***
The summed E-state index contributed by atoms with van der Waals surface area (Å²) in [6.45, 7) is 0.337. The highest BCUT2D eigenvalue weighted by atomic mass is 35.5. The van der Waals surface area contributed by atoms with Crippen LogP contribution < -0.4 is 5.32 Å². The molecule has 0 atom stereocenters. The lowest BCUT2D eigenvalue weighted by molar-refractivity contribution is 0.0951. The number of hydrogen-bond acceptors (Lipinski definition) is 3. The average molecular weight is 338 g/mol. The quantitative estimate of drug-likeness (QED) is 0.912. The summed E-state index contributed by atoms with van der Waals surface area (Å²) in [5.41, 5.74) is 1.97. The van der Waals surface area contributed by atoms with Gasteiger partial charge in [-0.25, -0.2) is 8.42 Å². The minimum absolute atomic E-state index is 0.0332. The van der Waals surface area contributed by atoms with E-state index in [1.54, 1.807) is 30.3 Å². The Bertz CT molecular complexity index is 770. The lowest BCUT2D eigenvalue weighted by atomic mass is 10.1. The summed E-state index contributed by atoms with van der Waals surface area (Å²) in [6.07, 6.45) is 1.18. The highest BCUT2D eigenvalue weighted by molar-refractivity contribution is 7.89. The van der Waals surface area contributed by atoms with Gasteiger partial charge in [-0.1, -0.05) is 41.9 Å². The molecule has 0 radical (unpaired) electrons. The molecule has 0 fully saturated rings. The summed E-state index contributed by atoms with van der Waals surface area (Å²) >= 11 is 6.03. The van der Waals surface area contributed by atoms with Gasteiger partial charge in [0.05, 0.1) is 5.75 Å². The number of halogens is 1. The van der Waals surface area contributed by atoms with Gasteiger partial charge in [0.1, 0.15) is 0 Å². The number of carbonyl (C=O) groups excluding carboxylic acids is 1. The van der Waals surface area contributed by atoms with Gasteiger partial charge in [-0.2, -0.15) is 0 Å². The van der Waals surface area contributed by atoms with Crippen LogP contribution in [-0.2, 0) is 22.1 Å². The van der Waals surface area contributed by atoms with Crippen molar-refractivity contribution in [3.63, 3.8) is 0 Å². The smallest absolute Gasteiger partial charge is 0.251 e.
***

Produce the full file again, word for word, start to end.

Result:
The summed E-state index contributed by atoms with van der Waals surface area (Å²) in [6.45, 7) is 0.337. The highest BCUT2D eigenvalue weighted by atomic mass is 35.5. The van der Waals surface area contributed by atoms with Crippen LogP contribution < -0.4 is 5.32 Å². The molecule has 0 atom stereocenters. The lowest BCUT2D eigenvalue weighted by molar-refractivity contribution is 0.0951. The number of hydrogen-bond acceptors (Lipinski definition) is 3. The average molecular weight is 338 g/mol. The quantitative estimate of drug-likeness (QED) is 0.912. The summed E-state index contributed by atoms with van der Waals surface area (Å²) in [5.41, 5.74) is 1.97. The van der Waals surface area contributed by atoms with Gasteiger partial charge in [-0.25, -0.2) is 8.42 Å². The minimum absolute atomic E-state index is 0.0332. The van der Waals surface area contributed by atoms with E-state index in [1.54, 1.807) is 30.3 Å². The Bertz CT molecular complexity index is 770. The lowest BCUT2D eigenvalue weighted by atomic mass is 10.1. The summed E-state index contributed by atoms with van der Waals surface area (Å²) in [6.07, 6.45) is 1.18. The highest BCUT2D eigenvalue weighted by molar-refractivity contribution is 7.89. The van der Waals surface area contributed by atoms with Gasteiger partial charge in [-0.1, -0.05) is 41.9 Å². The molecule has 0 radical (unpaired) electrons. The molecule has 0 fully saturated rings. The summed E-state index contributed by atoms with van der Waals surface area (Å²) >= 11 is 6.03. The van der Waals surface area contributed by atoms with Gasteiger partial charge in [0.05, 0.1) is 5.75 Å². The number of halogens is 1. The van der Waals surface area contributed by atoms with Gasteiger partial charge in [0.1, 0.15) is 0 Å². The number of carbonyl (C=O) groups excluding carboxylic acids is 1. The van der Waals surface area contributed by atoms with Gasteiger partial charge in [-0.2, -0.15) is 0 Å². The van der Waals surface area contributed by atoms with Crippen LogP contribution in [-0.2, 0) is 22.1 Å². The van der Waals surface area contributed by atoms with Crippen molar-refractivity contribution in [3.63, 3.8) is 0 Å². The smallest absolute Gasteiger partial charge is 0.251 e.